The sound of the bells to mark the death of HM Queen Elizabeth II and for the proclamation of the new King Charles III

23 November 2022 0 By Jonathan Beale
A bell muffle

Whilst the bellringers at St Peter’s had been preparing for this event, codenamed ‘Operation London Bridge’, for nearly 2 years, it all came about rather quickly. As key members of the royal family suddenly headed towards Balmoral, we listened for news.
The time of this nationally coordinated ringing to mark this historic moment depended on when it was announced, possibly leaving as little as an hour to muster a band and change the sound of the bells for this distinct message, not heard since the death of George VI. To do this, special leather ‘muffles’ were tied around both sides of the clappers of the first 5 bells to give a fully muffled sound whilst the tenor bell (no 6) was only muffled on one side so that on every other strike of the bell it sounded ‘open’ (i.e., normal).

We assembled for 12 noon on Friday 9th September; thanks go to our various employers who allowed us time off and to Cherwell School who were really supportive about allowing Christopher ‘out’ to mark this event. Unlike many towers in the country, we were fortunate to have more ringers than ropes so switched around, whilst keeping the Tenor bell sounding continuously throughout the session.
Next, on the afternoon of 11th September we marked the Proclamation of our New King, timed to reflect the historic notification of the event which would have traditionally been relayed by a messenger on horseback from London to the Cathedrals and then to the individual parishes of that diocese. As this is a moment of ‘joy’ it was ‘muffles off’ for the bells to sound ‘open’ as they would for a service or a wedding. It was then ‘muffles’ back on, this time with each bell only ‘half muffled’ as we endured a period of mourning, ending with the state funeral, once again fully muffled as before, but finishing with the mournful sound of the ‘Sanctus Bell’ (a bell hammer slowly hitting the tenor) in the final minutes to 11 o’clock.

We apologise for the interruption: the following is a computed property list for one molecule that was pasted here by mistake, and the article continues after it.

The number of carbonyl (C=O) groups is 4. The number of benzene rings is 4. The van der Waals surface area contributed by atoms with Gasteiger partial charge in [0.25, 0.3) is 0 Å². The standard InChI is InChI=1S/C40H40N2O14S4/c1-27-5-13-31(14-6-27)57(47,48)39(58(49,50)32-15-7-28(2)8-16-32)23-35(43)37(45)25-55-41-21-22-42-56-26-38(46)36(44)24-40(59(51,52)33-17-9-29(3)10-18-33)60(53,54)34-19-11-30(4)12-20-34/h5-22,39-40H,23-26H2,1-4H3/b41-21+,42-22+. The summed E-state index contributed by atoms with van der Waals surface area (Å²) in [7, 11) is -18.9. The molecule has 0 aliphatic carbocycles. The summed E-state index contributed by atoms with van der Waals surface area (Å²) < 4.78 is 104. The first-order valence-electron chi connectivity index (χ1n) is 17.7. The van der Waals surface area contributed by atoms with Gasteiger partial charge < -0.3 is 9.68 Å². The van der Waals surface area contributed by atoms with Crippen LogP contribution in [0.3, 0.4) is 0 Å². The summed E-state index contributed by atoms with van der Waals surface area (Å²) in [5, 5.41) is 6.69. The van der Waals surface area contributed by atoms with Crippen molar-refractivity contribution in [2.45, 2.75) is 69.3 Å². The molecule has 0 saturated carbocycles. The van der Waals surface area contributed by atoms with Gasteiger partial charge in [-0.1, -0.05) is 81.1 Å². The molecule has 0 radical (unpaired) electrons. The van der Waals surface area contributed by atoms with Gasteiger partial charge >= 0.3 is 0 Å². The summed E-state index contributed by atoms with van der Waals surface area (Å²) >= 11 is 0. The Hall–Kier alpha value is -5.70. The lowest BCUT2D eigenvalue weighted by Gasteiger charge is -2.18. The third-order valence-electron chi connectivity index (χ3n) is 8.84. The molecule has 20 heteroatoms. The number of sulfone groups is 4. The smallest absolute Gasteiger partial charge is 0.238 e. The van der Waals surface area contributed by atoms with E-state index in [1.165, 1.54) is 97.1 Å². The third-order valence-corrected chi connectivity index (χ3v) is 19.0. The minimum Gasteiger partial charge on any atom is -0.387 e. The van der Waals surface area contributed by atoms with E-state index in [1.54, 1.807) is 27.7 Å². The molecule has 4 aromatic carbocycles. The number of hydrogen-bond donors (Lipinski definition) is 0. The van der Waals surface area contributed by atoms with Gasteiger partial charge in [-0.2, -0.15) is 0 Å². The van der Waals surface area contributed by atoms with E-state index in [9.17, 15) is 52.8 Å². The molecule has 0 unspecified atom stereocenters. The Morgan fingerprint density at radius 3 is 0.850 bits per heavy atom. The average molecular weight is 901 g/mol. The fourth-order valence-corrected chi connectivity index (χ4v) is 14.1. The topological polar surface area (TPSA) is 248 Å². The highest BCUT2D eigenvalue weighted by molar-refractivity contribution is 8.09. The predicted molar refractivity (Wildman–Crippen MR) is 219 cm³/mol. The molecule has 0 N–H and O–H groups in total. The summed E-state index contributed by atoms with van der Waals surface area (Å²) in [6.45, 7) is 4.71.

Many thanks go to our ringers for helping mark this important occasion. As the bells will not sound this way until the death of King Charles, we hope it will be many years to come before you hear us in this manner again. Videos of our ringing for the announcement and the funeral can be viewed on YouTube below.